When Joe Biden arrived at the White House, the Mexican government insisted to Washington that it should finance the implementation of Mexican-inspired social programs in Central America. During the first half of the year, the Biden Administration was hesitant and reluctant to link migration to environmental issues. López Obrador sold the issue on a visit to the country by John Kerry, the former Democratic presidential candidate in 2004 and the main official for Climate Change in the current government. Kerry praised the initiative, but that didn’t translate into concrete action until early December, when Sembrando Oportunidades, a potpourri with a focus on the agricultural sector after months of negotiations.

Sowing Life has gradually become a mantra of the Mexican Government. The Mexican proposal against irregular migration is presented both as a lifeline against poverty and as a response against climate change. The program distributes direct aid in Mexico of $ 100 to $ 250 a month in exchange for planting fruit and timber trees on its plots. The goal for this year was to support more than 425,000 beneficiaries and cover more than one million hectares, with an approved budget for 2021 of almost 29,000 million pesos (about 1,450 million dollars).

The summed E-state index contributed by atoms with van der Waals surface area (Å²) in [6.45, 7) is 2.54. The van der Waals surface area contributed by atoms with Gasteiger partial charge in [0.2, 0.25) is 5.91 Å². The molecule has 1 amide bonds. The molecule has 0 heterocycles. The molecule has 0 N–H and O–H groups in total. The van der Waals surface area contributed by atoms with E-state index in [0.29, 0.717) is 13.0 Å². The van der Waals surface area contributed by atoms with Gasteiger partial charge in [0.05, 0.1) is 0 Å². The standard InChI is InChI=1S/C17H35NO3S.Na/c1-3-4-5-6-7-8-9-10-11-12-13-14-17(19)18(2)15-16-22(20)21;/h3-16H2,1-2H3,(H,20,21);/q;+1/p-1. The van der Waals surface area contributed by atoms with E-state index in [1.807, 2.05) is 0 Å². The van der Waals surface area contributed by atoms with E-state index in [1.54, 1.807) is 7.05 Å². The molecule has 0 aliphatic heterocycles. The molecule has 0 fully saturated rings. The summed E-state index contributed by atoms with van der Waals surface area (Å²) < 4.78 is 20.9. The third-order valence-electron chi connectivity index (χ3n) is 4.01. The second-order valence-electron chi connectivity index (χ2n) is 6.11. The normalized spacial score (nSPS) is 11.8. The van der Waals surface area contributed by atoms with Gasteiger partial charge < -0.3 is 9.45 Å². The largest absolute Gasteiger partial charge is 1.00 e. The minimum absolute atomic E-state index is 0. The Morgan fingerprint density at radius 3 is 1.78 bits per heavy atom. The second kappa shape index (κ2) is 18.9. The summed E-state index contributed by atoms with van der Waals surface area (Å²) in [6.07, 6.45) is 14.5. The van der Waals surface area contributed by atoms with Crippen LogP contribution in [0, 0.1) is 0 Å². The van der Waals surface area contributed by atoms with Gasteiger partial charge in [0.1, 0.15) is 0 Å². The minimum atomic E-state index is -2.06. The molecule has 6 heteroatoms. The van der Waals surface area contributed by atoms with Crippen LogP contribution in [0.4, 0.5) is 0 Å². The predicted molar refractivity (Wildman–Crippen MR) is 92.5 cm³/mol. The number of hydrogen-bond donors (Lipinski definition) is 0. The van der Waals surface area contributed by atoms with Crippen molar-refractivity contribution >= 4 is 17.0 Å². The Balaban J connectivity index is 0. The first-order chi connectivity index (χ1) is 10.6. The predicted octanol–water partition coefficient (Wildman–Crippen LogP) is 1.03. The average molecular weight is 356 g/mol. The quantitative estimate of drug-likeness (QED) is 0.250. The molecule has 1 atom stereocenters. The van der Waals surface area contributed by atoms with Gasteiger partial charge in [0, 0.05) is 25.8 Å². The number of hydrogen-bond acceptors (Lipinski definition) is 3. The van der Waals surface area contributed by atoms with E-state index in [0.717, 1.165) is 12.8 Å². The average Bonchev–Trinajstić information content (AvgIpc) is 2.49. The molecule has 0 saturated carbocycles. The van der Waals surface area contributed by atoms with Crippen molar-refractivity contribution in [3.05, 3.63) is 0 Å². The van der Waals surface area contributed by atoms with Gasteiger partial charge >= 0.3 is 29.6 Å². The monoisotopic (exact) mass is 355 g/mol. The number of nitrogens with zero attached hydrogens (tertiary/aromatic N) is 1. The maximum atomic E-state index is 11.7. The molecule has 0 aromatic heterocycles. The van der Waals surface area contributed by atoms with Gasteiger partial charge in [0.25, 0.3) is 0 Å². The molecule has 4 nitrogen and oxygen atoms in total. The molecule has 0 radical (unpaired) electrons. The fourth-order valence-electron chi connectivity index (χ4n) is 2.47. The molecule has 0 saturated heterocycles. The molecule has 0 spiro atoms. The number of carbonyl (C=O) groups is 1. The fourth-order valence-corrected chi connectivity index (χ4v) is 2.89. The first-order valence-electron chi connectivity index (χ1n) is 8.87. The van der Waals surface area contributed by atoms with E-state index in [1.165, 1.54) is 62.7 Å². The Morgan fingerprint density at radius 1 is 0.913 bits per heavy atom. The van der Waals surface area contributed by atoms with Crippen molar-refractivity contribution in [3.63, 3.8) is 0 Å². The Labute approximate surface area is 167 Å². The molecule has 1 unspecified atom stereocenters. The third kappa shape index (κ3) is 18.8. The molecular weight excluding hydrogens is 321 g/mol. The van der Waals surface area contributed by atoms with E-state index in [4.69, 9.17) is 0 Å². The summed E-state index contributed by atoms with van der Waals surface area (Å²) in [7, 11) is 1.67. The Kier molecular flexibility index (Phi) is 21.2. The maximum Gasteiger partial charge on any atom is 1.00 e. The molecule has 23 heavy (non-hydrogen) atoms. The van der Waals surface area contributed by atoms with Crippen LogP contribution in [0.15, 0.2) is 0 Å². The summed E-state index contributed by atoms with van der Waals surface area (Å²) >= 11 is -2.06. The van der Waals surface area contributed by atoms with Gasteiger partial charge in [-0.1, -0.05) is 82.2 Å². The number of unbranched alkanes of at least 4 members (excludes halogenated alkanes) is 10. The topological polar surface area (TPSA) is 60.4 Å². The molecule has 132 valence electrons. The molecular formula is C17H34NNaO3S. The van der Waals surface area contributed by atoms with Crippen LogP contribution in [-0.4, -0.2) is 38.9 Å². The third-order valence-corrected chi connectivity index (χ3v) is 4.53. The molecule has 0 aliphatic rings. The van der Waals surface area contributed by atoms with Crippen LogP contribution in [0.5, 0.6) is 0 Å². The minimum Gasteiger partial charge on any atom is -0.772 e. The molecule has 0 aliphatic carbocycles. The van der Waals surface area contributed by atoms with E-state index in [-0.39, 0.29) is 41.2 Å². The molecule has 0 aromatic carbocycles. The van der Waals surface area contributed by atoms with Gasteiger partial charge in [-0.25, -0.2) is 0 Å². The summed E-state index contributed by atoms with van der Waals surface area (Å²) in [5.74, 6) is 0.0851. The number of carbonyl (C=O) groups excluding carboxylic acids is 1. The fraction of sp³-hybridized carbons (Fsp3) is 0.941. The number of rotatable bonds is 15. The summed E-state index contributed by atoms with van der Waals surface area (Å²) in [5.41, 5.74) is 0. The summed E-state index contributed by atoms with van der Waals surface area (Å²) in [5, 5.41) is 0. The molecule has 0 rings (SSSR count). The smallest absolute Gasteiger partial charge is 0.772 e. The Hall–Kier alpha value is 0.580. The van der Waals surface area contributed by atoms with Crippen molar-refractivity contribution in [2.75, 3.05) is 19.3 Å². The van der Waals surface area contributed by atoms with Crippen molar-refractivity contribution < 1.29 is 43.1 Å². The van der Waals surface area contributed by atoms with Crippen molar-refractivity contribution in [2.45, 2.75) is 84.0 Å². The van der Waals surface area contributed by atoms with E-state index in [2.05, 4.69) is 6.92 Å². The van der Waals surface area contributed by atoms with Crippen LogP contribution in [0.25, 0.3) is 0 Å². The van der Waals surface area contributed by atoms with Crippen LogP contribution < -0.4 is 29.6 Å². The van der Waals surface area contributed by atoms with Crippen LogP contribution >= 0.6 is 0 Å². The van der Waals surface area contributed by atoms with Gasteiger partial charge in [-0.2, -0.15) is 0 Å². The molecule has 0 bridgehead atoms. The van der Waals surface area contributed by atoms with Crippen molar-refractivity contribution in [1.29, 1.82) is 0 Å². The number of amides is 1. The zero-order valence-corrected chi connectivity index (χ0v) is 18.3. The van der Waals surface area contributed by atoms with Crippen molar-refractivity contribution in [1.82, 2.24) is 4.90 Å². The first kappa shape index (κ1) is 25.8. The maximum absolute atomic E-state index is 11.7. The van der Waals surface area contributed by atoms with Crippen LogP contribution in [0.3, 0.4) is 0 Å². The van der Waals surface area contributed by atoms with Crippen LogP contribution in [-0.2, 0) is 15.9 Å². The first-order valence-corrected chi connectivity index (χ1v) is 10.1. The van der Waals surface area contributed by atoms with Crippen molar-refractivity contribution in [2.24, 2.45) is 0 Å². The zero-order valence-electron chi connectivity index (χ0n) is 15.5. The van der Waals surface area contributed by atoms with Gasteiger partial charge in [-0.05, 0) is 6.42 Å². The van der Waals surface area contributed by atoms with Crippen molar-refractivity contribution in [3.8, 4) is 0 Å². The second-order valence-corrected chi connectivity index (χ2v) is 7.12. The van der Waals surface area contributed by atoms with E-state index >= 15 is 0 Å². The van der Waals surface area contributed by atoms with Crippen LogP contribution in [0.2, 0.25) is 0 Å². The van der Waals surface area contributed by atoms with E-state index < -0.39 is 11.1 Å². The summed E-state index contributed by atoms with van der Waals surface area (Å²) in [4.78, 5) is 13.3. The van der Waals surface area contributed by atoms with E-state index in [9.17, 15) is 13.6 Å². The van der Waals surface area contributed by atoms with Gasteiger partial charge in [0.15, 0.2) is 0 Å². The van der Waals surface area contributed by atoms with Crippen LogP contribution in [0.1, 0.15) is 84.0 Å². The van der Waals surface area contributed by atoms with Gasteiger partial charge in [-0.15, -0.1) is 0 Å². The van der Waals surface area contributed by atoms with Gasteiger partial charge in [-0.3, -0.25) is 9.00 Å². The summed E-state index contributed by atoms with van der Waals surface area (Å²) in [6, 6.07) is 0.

In Central America its scope is much more modest: it benefits some 20,000 people and has a budget of just $ 31 million for each country, according to data from the Ministry of Foreign Affairs itself. It also has a considerable peculiarity: the Mexican authorities have not wanted the money to pass through the Central American governments and ensure that it is delivered by hand to the peasants, which implies creating a registry, supervising compliance and distributing the aid on foreign soil. That has not gone down very well in some political sectors of the three Central American countries where it is applied and enters a gray area of ​​Mexico’s policy of non-intervention.